Bird comments on page 45.
I have to confess that I was originally skeptical about the prospect of notebooks being used to preserve Jesus’ teachings. It struck me as a rather convenient way of preserving Jesus’ words, and we do not actually have any surviving notebooks containing Jesus’ words. I once regarded with incredulity Paul Barnett’s claim: “In our view, Jesus’ disciples must have begun memorizing Jesus teachings, and perhaps even writing them down, while he was still with them.” But my initial reservations have been assuaged.
I have to confess also that I too was incredulous about notebooks being used to record Jesus teachings and their reference in writing the Gospels. I first came across this notion in Why Four Gospels, by David Alan Black. I am not convinced by Bird’s proposal that notebooks were used by the early disciples to memorize his teachings and indeed in the following pages, he quickly moves on from this initial statement without actually showing how the disciples themselves used these methods for memorizing His teachings.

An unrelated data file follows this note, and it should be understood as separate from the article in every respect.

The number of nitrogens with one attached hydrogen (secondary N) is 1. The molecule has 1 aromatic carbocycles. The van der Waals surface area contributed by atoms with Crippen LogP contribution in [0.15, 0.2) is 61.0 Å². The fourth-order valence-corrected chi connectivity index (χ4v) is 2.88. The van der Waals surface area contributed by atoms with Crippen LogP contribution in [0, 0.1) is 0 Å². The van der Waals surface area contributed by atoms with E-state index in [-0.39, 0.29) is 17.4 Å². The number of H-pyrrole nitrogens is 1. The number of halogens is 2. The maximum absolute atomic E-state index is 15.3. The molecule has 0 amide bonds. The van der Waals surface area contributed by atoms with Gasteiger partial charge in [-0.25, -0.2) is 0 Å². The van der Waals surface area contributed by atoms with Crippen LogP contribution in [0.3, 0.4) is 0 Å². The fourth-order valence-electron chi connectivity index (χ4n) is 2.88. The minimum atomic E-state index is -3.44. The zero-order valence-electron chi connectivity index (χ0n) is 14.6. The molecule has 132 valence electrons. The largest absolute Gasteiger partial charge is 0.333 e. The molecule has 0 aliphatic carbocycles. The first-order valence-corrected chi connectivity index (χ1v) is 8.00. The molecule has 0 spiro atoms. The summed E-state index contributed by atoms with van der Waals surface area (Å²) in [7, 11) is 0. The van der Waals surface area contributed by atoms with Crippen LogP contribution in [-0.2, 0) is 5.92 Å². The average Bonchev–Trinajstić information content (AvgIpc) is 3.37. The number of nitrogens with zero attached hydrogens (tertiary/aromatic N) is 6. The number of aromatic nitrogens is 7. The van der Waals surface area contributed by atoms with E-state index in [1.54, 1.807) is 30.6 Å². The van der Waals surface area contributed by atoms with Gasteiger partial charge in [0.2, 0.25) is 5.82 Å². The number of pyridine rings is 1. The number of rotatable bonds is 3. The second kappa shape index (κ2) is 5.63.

He certainly makes a strong case using societal examples that notes were taken and the teachings of the Apostles were most likely recorded by some of his listeners. Though we do have to acknowledge that some of the disciples of Jesus did have the capability of note taking – taking Zachariah the tax collector as an example.
I suspect the Synoptic Gospels were written by scribes recording the preaching and teaching of the Apostles to the early church. That the so called Q document was not a written document – but instead, was the actual Apostles themselves. There is little dispute that the Gospels as we have them contain editorial marks / comments from their authors. I find it telling that the Gospels are written from the perspective of an outsider and not as a first person insider. Eg Matthew 5:1-2 records Jesus turning from the crowd towards his disciples to teach them – which point to the Gospels being a subsequent written account of the Apostolic teachings.